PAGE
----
February 2

Horizon Scanning: Emerging Luxury Travel Trends

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February 2, 2024

The world has changed, and so have travellers – emerging luxury travel trends imbued with more than a hint of nostalgia. Do you find inspiration in travel memories belonging to another time?

Travel to Africa

Luxury travel trends in Africa point to authentic experiences, Image Credit: Shamwari Private Game Reserve

When Wanderlust Calls

Living in the age of information, when it comes to considering the year ahead and the promise it holds, it can all be slightly overwhelming. Even if your inbox has been sorted and filtered to achieve mailbox minimalism zen, there's the small matter of sifting through the myriad of inspirations you've collected.

Provocative headlines vie for your affection, tugging at your heartstrings. Wanderlust is a heady mix of the unscripted and best-laid plans. Where to start?

Yoga at sunrise

Find deeper connection to ancient lands during a Vinyasa and Yin yoga session, Image Credit: Singita

Nurtured by Nature

Why, at the very beginning, of course. As the demand for sustainable luxury travel experiences grows, travellers are yearning for a deeper connection with the natural realm than ever before. Science-led research shows that humans are hardwired to find restoration in nature. 

A study by Gregory Bratman at the University of Michigan in 2015 unpacked the calming effects of nature on the human psyche. Could your body prove the study's theory after 90 minutes outdoors? Remember that scenes awash with plentiful hues of green and brown are the most restful.

A rising tide of support for the blue tourism phenomenon speaks to the pacifying power of water. In the book Blue Mind, Walter J. Nichols ponders the ripple effect of this extraordinary element. The uncanny coincidence that our bodies and the earth's makeup are up to 70% water gives pause for thought.

Woman sitting and looking out at Okavango Delta view in Botswana

Botswana is the epitome of meaning luxury travel in Africa

Back to Life

The luxury travel trend towards nature-based tourism peels back the layer of luxury in favour of a pared-down experience, the norm in days of yore when budgets and expectations were modest for most. 

Eco-friendly holidays featuring biking and walking complement leisure pursuits such as hiking, paddleboarding, and surfing, celebrating Mother Nature's wonders and speaking for itself. Artful living with a lighter footprint is à la mode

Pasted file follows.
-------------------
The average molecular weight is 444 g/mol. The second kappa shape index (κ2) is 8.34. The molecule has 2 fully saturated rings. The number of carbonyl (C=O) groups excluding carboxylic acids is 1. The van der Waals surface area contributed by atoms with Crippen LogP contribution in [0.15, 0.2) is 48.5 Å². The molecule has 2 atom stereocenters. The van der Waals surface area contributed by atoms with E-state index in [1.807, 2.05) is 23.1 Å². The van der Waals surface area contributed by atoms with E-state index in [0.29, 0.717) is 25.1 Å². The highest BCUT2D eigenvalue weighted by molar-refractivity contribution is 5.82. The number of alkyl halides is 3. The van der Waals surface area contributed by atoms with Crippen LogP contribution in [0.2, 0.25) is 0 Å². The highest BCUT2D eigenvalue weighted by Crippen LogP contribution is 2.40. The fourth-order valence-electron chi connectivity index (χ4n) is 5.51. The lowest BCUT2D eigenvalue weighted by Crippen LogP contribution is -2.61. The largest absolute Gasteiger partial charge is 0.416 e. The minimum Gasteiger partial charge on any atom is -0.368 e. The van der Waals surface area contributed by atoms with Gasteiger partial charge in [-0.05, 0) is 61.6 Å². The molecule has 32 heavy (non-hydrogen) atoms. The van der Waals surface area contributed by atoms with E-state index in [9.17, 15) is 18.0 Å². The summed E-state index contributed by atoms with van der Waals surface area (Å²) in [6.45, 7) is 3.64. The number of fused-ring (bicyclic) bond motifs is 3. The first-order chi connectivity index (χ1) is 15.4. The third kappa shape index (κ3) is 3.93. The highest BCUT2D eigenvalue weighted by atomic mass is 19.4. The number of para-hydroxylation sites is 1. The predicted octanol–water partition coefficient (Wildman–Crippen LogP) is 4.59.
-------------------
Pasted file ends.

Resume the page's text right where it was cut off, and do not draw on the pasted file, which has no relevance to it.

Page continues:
Consumers now think twice before hopping on a plane, pausing to ask themselves if there's anywhere closer to home they could unearth similar experiences. There are, however, certain instances where the answer is a resounding "no", like Africa, a popular long-haul destination for the global north. 

A rustic experience which is exceptionally authentic

Secluded position on Chief's Island only reachable by light aircraft

Meeting Mama Africa 

Africa is widely accepted as the birthplace of humankind. "Mama Africa" is admired for her uncontested wild beauty and diversity. She's mysterious, sometimes dangerous, yet for those brave travellers who dare to try to know her, she's utterly unforgettable.

She's a quixotic collection of culture and communities – multi-faceted and inter-connected, like the maze of channels in Botswana's sparkling UNESCO-accredited Okavango Delta swamp or the game tracks that crisscross the spartan, whitewashed Etosha Pans in Namibia. Anyone who's ever summited Table Mountain, Cape Town's flat-topped granite landmark, will testify to the ethereal quality of the experience. 

Delving into the history and culture of South Africa's neighbouring sub-equatorial countries requires no small measure of bravery. While it's true that some of the stories in these parts reveal humanity's darker side, the indomitable tales of resilience will reward those drawn to the unique light of Southern Africa's people and places with many life-changing experiences.

Lodges in Moremi Game Reserve

Lodges in Moremi Game Reserve, Image Credit: Wilderness Mombo

So Over Overtourism